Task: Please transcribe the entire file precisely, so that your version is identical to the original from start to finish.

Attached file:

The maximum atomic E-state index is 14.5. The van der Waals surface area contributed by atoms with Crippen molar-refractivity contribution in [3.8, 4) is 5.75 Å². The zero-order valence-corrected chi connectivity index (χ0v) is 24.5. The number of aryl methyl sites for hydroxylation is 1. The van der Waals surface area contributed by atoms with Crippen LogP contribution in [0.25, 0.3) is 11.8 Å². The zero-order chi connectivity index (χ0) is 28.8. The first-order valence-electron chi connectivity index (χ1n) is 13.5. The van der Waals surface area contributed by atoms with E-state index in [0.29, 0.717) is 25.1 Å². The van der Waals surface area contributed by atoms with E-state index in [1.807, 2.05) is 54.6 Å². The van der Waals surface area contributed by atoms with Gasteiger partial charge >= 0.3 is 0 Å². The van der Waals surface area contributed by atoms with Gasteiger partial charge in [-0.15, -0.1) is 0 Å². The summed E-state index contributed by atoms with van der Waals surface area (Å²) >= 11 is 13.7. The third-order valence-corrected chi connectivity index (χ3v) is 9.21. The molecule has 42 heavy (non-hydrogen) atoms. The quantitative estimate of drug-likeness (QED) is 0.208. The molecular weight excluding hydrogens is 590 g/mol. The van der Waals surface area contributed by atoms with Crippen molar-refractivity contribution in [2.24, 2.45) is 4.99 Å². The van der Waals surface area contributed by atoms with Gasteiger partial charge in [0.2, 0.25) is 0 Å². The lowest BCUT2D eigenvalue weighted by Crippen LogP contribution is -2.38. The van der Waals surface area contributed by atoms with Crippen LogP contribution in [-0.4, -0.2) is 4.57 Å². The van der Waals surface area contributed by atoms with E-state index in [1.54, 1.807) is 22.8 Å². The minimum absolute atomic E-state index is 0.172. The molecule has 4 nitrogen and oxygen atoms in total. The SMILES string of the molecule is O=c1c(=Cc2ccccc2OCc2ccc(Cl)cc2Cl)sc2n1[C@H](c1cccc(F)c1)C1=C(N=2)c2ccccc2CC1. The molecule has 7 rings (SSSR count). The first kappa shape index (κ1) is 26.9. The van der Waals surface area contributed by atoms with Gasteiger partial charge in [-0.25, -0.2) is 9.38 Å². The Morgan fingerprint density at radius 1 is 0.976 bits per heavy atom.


The maximum atomic E-state index is 14.5. The van der Waals surface area contributed by atoms with Crippen molar-refractivity contribution in [3.8, 4) is 5.75 Å². The zero-order valence-corrected chi connectivity index (χ0v) is 24.5. The number of aryl methyl sites for hydroxylation is 1. The van der Waals surface area contributed by atoms with Crippen LogP contribution in [0.25, 0.3) is 11.8 Å². The zero-order chi connectivity index (χ0) is 28.8. The first-order valence-electron chi connectivity index (χ1n) is 13.5. The van der Waals surface area contributed by atoms with E-state index in [0.29, 0.717) is 25.1 Å². The van der Waals surface area contributed by atoms with E-state index in [1.807, 2.05) is 54.6 Å². The van der Waals surface area contributed by atoms with Gasteiger partial charge >= 0.3 is 0 Å². The van der Waals surface area contributed by atoms with Gasteiger partial charge in [-0.15, -0.1) is 0 Å². The summed E-state index contributed by atoms with van der Waals surface area (Å²) >= 11 is 13.7. The third-order valence-corrected chi connectivity index (χ3v) is 9.21. The molecule has 42 heavy (non-hydrogen) atoms. The quantitative estimate of drug-likeness (QED) is 0.208. The molecular weight excluding hydrogens is 590 g/mol. The van der Waals surface area contributed by atoms with Crippen molar-refractivity contribution in [2.24, 2.45) is 4.99 Å². The van der Waals surface area contributed by atoms with Gasteiger partial charge in [0.2, 0.25) is 0 Å². The lowest BCUT2D eigenvalue weighted by Crippen LogP contribution is -2.38. The van der Waals surface area contributed by atoms with Crippen LogP contribution in [-0.4, -0.2) is 4.57 Å². The van der Waals surface area contributed by atoms with E-state index in [1.54, 1.807) is 22.8 Å². The minimum absolute atomic E-state index is 0.172. The molecule has 4 nitrogen and oxygen atoms in total. The SMILES string of the molecule is O=c1c(=Cc2ccccc2OCc2ccc(Cl)cc2Cl)sc2n1[C@H](c1cccc(F)c1)C1=C(N=2)c2ccccc2CC1. The molecule has 7 rings (SSSR count). The first kappa shape index (κ1) is 26.9. The van der Waals surface area contributed by atoms with Gasteiger partial charge in [-0.25, -0.2) is 9.38 Å². The Morgan fingerprint density at radius 1 is 0.976 bits per heavy atom.